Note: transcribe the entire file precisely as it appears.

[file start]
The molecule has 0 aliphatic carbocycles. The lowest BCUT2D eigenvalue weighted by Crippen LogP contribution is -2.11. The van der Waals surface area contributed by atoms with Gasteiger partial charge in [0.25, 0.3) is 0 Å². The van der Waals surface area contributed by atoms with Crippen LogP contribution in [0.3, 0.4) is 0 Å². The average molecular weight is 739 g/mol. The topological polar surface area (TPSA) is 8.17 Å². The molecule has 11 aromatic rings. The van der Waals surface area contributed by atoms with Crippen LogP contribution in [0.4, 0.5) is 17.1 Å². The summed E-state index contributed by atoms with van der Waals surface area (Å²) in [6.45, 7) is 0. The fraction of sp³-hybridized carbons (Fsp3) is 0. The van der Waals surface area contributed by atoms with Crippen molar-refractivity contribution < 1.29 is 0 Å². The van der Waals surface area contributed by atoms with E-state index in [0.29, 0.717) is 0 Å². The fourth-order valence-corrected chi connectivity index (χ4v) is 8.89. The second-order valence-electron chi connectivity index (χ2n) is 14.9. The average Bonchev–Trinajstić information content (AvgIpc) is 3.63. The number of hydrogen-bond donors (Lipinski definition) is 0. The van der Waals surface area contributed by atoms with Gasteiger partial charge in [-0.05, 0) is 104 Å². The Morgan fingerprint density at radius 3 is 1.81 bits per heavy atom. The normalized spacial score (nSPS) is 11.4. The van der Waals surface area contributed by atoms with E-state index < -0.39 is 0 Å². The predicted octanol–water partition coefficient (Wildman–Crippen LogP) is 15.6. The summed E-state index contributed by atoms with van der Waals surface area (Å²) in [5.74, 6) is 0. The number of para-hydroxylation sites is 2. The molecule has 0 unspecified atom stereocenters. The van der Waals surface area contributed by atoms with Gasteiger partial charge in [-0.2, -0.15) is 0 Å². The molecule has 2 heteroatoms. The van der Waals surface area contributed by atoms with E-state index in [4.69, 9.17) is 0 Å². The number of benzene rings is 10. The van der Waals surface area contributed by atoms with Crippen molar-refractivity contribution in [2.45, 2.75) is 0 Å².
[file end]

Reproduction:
The molecule has 0 aliphatic carbocycles. The lowest BCUT2D eigenvalue weighted by Crippen LogP contribution is -2.11. The van der Waals surface area contributed by atoms with Gasteiger partial charge in [0.25, 0.3) is 0 Å². The van der Waals surface area contributed by atoms with Crippen LogP contribution in [0.3, 0.4) is 0 Å². The average molecular weight is 739 g/mol. The topological polar surface area (TPSA) is 8.17 Å². The molecule has 11 aromatic rings. The van der Waals surface area contributed by atoms with Crippen LogP contribution in [0.4, 0.5) is 17.1 Å². The summed E-state index contributed by atoms with van der Waals surface area (Å²) in [6.45, 7) is 0. The fraction of sp³-hybridized carbons (Fsp3) is 0. The van der Waals surface area contributed by atoms with Crippen molar-refractivity contribution < 1.29 is 0 Å². The van der Waals surface area contributed by atoms with E-state index in [0.29, 0.717) is 0 Å². The fourth-order valence-corrected chi connectivity index (χ4v) is 8.89. The second-order valence-electron chi connectivity index (χ2n) is 14.9. The average Bonchev–Trinajstić information content (AvgIpc) is 3.63. The number of hydrogen-bond donors (Lipinski definition) is 0. The van der Waals surface area contributed by atoms with Gasteiger partial charge in [-0.05, 0) is 104 Å². The Morgan fingerprint density at radius 3 is 1.81 bits per heavy atom. The normalized spacial score (nSPS) is 11.4. The van der Waals surface area contributed by atoms with E-state index < -0.39 is 0 Å². The predicted octanol–water partition coefficient (Wildman–Crippen LogP) is 15.6. The summed E-state index contributed by atoms with van der Waals surface area (Å²) in [5.74, 6) is 0. The number of para-hydroxylation sites is 2. The molecule has 0 unspecified atom stereocenters. The van der Waals surface area contributed by atoms with Gasteiger partial charge in [-0.2, -0.15) is 0 Å². The molecule has 2 heteroatoms. The van der Waals surface area contributed by atoms with E-state index in [4.69, 9.17) is 0 Å². The number of benzene rings is 10. The van der Waals surface area contributed by atoms with Crippen molar-refractivity contribution in [2.45, 2.75) is 0 Å².